A couple of weeks ago, I made a print-and-play version of my new game about collection management, Spymaster, available to anyone who reads this blog and would drop me an email (The offer is still open, by the way, in case you missed it the first time).
Since then, I have mailed out over 100 copies to everyone from the DNI's office to troops deployed in Afghanistan to academics in Japan to the Norwegian police forces!
Feedback is starting to trickle in and the comments have been largely positive (whew!) even from some very experienced collection managers (Thanks!). In addition, I have received a number of outstanding suggestions for enhancing or improving the game. Some of these include:
- Making different collection assets work better or worse against different information requirements.
- Increasing the point value of information requirements collected early.
- Making some of the OSINT cards "Burn - 0" or impossible to burn.
- Giving players a budget and assigning dollar values to each collection asset such that players had to stay within their budget as well.
I recognize that these suggestions may not make much sense if you haven't played the game but all of them (plus many more) are fantastic ideas designed to make the game more real. And therein lies the rub...
One of the classic problems of games designed to simulate some aspect of the real world is the trade-off between realism and playability. Playability is really just how easy it is to play the game. Every time you add a new rule to make the game more realistic, you make the game more difficult to play and therefore less playable. Its not quite as simple as that but it gives you a good idea of how the problem manifests itself. Great games designed to simulate reality often give a strong sense of realism while remaining relatively simple but the truth of it is, like the Heisenberg Uncertainty Principle, the more you try to do one, the less, typically, you are able to do the other.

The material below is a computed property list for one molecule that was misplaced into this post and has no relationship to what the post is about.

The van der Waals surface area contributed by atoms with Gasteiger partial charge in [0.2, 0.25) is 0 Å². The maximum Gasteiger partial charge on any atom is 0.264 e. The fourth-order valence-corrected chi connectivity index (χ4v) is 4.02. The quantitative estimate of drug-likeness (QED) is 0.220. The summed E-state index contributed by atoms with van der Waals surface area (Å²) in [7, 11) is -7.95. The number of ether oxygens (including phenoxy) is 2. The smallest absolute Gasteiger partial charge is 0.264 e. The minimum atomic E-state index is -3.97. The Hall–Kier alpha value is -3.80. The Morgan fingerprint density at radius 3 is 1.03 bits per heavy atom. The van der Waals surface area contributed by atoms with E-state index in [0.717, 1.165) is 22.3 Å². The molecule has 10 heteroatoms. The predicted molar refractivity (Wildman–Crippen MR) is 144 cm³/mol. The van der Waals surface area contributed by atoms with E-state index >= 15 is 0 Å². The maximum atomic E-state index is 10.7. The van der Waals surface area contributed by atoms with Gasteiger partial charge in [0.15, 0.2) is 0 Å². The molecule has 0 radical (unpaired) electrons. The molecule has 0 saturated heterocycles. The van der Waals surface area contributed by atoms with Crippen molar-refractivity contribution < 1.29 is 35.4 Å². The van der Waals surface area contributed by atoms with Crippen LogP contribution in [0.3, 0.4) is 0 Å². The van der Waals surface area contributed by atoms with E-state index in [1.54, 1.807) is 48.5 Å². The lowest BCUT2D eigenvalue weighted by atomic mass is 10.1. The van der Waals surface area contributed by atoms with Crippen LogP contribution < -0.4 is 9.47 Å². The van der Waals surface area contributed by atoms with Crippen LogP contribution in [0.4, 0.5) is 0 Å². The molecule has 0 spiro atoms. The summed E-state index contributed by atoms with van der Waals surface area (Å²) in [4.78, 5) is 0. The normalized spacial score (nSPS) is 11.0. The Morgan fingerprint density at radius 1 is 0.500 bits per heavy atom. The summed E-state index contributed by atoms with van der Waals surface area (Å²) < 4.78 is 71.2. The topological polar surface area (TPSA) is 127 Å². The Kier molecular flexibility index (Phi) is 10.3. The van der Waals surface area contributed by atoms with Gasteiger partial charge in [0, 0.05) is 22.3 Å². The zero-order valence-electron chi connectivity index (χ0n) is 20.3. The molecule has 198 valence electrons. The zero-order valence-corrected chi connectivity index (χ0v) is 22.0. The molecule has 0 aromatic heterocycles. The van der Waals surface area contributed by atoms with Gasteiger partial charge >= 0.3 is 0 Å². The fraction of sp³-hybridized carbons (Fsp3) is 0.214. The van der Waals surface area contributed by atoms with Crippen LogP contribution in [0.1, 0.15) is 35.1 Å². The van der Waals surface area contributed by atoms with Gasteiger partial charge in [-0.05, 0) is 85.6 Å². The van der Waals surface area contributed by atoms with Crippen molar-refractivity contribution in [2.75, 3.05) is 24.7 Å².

The problem of playability versus realism is analogous to the problem of feature creep in project management. Most people have been involved in a project that started out simple but, over time, grew incredibly complex as more and more "good ideas" were added. Each idea, in and of itself, was justifiable but, in the end, led to an unwieldy mess.
Figuring out where to draw the line is just as important in game design as it is in project management. This constraint is even more strict when considering the modern intelligence classroom. Here, unless the course is entitled "collection management", there is likely a highly limited amount of time to devote to a game on collection management.
Consider the case of Spymaster. I wanted a game which would replace a one-hour lecture on collection management for our intro classes. To make this work, I would need to be able to set-up the game, explain the rules, play the game and then conduct an outbrief all within an hour. That's pretty tough to do (at least for me) and still make the game meet your learning objectives. It becomes a very careful balance of putting good ideas into the game while not running out of time to play the game in class.
The classic solution to this problem is to have a basic version and an advanced version (or several advanced versions). These can be included in the rules from the outset or added later as expansion packs. Right now, this is exactly what I am doing with all of the feedback I am receiving - scouring it for good ideas I want to put into more advanced versions of Spymaster!